This column presents technologies that have applications in commercial areas, possibly creating the products of tomorrow. To learn more about each technology, see the contact information provided for that innovation.

System Identifies Battery Materials for Recycling

The growing demand for Lithium-ion (Li-ion) batteries is also generating a huge number of spent Li-ion batteries, requiring cost-effective and environmentally sustainable recycling technologies to manage end-of-life batteries. Oak Ridge National Laboratory devised the Battery Identity Global Passport to identify the unique chemical makeup of every Li-ion battery around the world — information that could accelerate recycling, recover critical materials, and resolve a growing waste stream. The Passport could be accessible as a scannable QR code or a computer chip and could help recyclers more efficiently locate in-demand materials and accommodate the wide variety of designs used to manufacture Li-ion batteries.

Contact: Stephanie G. Seay
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Pre-Treatment Water Recovery Solution

The Pre-Treatment Solution for Water Recovery technology was developed by NASA Johnson Space Center to increase the amount of potable water recovered from the International Space Station’s urine processor assembly system. The solution contains a biocide to prevent the growth of bacteria, thereby increasing storage time and the amount of water recovered. Although developed for the ISS, the solution can be used on Earth to pre-treat contaminated water, improving water recovery in applications such as desalination plants, brackish water treatment, mining water treatment, and in the transport or storage of waste or other water sources.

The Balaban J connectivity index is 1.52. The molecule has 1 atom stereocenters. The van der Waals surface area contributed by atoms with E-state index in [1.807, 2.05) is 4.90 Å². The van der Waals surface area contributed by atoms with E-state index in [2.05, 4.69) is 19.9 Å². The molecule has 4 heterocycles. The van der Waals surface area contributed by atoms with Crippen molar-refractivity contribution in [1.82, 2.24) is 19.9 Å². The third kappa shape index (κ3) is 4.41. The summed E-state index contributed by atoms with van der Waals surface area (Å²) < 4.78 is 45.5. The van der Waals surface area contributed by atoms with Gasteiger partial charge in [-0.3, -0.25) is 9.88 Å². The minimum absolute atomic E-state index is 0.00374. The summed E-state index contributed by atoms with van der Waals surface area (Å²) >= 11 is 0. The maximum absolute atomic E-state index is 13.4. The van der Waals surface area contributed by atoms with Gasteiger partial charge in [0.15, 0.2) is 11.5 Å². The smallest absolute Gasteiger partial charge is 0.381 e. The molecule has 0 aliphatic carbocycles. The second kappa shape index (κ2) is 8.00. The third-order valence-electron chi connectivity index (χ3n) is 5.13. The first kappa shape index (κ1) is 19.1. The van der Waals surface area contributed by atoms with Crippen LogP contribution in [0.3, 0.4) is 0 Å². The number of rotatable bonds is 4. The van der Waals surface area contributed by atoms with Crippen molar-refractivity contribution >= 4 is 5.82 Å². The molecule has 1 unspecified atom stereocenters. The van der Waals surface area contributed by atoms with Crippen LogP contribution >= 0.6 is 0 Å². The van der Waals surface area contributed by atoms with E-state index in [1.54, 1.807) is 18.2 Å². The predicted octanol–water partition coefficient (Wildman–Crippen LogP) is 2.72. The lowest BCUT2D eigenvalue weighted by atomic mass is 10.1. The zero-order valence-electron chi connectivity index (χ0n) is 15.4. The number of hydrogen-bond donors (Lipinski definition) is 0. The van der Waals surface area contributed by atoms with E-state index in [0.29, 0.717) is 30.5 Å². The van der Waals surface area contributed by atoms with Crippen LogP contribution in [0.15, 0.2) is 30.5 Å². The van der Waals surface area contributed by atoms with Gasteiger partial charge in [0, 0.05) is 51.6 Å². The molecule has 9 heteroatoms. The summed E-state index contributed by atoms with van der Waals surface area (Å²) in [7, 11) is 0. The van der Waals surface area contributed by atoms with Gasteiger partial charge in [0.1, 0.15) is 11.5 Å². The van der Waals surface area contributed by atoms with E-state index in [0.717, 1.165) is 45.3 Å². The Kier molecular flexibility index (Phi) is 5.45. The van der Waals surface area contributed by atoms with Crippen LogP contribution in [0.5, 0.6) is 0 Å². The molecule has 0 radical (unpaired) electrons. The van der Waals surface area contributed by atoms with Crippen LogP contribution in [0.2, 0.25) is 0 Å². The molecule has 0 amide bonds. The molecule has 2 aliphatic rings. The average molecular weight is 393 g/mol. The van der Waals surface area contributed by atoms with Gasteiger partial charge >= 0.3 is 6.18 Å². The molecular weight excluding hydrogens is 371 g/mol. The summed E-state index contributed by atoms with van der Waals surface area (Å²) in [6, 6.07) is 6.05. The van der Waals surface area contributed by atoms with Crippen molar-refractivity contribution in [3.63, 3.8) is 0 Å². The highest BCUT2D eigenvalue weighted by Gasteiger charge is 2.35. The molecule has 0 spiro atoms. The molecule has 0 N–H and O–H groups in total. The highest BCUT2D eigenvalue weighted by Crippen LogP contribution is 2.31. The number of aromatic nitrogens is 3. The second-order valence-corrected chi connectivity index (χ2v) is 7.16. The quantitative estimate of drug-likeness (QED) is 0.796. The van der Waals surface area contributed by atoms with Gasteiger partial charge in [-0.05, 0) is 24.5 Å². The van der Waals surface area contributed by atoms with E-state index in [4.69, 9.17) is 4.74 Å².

Contact: NASA’s Licensing Concierge
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Wireless Wearable Transmitter

Wearable wireless sensors can collect a wide variety of medical data. But without a similar flexible transmitting device, these sensors would require wired connections to transmit health data. Penn State has developed a flexible, wearable transmitter that can send wireless data at a range of nearly 300 feet and can easily integrate a number of computer chips or sensors. The wearable antenna bends, stretches, and compresses without compromising function. With further research, it could have applications in health monitoring and clinical treatments as well as energy generation and storage. It could also lead to networks of sensors and transmitters worn on the body, all communicating with each other and external devices.

Contact: Megan Lakatos
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